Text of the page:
Our new empirical study shows that the male justices interrupt the female justices approximately three times as often as they interrupt each other during oral arguments. And the conservative justices interrupt the liberal justices more than twice as often as vice versa.
We examined the transcripts of 15 years of Supreme Court oral arguments, finding that women do not have an equal opportunity to be heard on the highest court in the land. In fact, as more women join the court, the reaction of the male justices has been to increase their interruptions of the female justices. Many male justices are now interrupting female justices at double-digit rates per term, but the reverse is almost never true.
It’s an interesting analysis and is either A.) comforting that even Supreme Court Justices put up with this shit, or B.) depressing that even Supreme Court Justices put up with this shit.
I don’t have any grand insights or take-aways to share. Maybe I’m just complaining, and if so this is admittedly a really passive aggressive way to do that. Yet, this is what I’m musing about right now: letting things unfold is not the same as being passive, but it can have the same outcome. If that outcome closes off discussions and alternate view points without offering value to anyone but the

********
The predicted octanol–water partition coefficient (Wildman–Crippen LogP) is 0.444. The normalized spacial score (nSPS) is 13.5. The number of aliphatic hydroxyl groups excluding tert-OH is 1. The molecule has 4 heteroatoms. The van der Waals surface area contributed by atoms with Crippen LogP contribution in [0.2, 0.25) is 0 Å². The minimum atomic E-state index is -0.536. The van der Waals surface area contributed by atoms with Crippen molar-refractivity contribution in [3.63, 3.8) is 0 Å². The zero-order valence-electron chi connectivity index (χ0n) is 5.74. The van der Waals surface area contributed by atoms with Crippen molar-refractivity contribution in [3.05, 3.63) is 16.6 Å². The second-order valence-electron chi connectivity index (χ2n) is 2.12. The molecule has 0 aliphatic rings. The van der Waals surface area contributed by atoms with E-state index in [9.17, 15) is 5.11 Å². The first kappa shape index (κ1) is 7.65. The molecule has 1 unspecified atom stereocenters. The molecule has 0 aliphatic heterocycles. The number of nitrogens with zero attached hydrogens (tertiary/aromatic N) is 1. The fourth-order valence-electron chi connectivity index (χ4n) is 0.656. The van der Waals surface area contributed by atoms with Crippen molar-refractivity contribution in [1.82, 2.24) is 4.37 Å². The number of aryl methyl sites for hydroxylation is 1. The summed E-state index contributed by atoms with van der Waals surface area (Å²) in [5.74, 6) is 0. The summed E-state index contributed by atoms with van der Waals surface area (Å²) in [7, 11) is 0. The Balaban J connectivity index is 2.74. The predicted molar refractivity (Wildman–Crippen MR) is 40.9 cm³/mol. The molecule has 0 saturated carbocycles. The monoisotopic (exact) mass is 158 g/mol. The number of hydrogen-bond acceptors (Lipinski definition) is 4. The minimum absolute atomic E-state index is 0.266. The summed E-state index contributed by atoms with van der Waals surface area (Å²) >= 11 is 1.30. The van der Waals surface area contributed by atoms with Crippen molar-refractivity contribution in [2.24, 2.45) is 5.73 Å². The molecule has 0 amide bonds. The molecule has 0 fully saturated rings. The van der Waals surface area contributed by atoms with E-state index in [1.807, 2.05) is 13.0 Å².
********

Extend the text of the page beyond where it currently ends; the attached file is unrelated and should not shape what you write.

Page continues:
interruptasaurus speaker, then when is controlling the discussion a valid strategy? Is that even the right question? Am I contemplating something that facilitators think about all the time?
Okay, I ate a ton of sugar today and am probably off the logic rails, so I’m going to end there. Are you mad about the emotional intelligence thing? (If so, congratulations on your ability to monitor your own emotions and distinguish between them). Do you have strategies to cope with interruptions or extreme verbosity from others? Any thoughts on happiness in the workplace?? Comment at me!
Image credit: Morgan Sessions via unsplash